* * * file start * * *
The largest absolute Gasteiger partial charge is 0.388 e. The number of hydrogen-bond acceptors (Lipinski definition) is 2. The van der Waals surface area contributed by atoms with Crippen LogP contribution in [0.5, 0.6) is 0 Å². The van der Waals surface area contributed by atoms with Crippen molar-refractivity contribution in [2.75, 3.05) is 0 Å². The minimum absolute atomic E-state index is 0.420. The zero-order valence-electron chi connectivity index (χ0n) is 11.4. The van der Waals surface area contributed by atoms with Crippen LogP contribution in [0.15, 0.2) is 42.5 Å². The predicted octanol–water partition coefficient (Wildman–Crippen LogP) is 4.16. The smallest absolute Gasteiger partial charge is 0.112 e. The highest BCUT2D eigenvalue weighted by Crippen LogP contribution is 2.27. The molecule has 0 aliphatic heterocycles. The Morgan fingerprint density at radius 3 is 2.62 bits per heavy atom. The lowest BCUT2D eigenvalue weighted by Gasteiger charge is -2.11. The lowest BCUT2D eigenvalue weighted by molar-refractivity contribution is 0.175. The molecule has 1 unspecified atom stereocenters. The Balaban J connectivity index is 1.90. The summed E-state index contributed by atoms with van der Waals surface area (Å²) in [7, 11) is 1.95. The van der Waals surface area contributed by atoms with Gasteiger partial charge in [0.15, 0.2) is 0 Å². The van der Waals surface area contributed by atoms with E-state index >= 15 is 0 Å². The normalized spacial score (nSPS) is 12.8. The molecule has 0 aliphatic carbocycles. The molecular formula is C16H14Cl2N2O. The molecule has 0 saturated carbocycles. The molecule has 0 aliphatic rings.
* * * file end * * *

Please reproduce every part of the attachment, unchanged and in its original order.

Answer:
The largest absolute Gasteiger partial charge is 0.388 e. The number of hydrogen-bond acceptors (Lipinski definition) is 2. The van der Waals surface area contributed by atoms with Crippen LogP contribution in [0.5, 0.6) is 0 Å². The van der Waals surface area contributed by atoms with Crippen molar-refractivity contribution in [2.75, 3.05) is 0 Å². The minimum absolute atomic E-state index is 0.420. The zero-order valence-electron chi connectivity index (χ0n) is 11.4. The van der Waals surface area contributed by atoms with Crippen LogP contribution in [0.15, 0.2) is 42.5 Å². The predicted octanol–water partition coefficient (Wildman–Crippen LogP) is 4.16. The smallest absolute Gasteiger partial charge is 0.112 e. The highest BCUT2D eigenvalue weighted by Crippen LogP contribution is 2.27. The molecule has 0 aliphatic heterocycles. The Morgan fingerprint density at radius 3 is 2.62 bits per heavy atom. The lowest BCUT2D eigenvalue weighted by Gasteiger charge is -2.11. The lowest BCUT2D eigenvalue weighted by molar-refractivity contribution is 0.175. The molecule has 1 unspecified atom stereocenters. The Balaban J connectivity index is 1.90. The summed E-state index contributed by atoms with van der Waals surface area (Å²) in [7, 11) is 1.95. The van der Waals surface area contributed by atoms with Gasteiger partial charge in [0.15, 0.2) is 0 Å². The van der Waals surface area contributed by atoms with E-state index >= 15 is 0 Å². The normalized spacial score (nSPS) is 12.8. The molecule has 0 aliphatic carbocycles. The molecular formula is C16H14Cl2N2O. The molecule has 0 saturated carbocycles. The molecule has 0 aliphatic rings.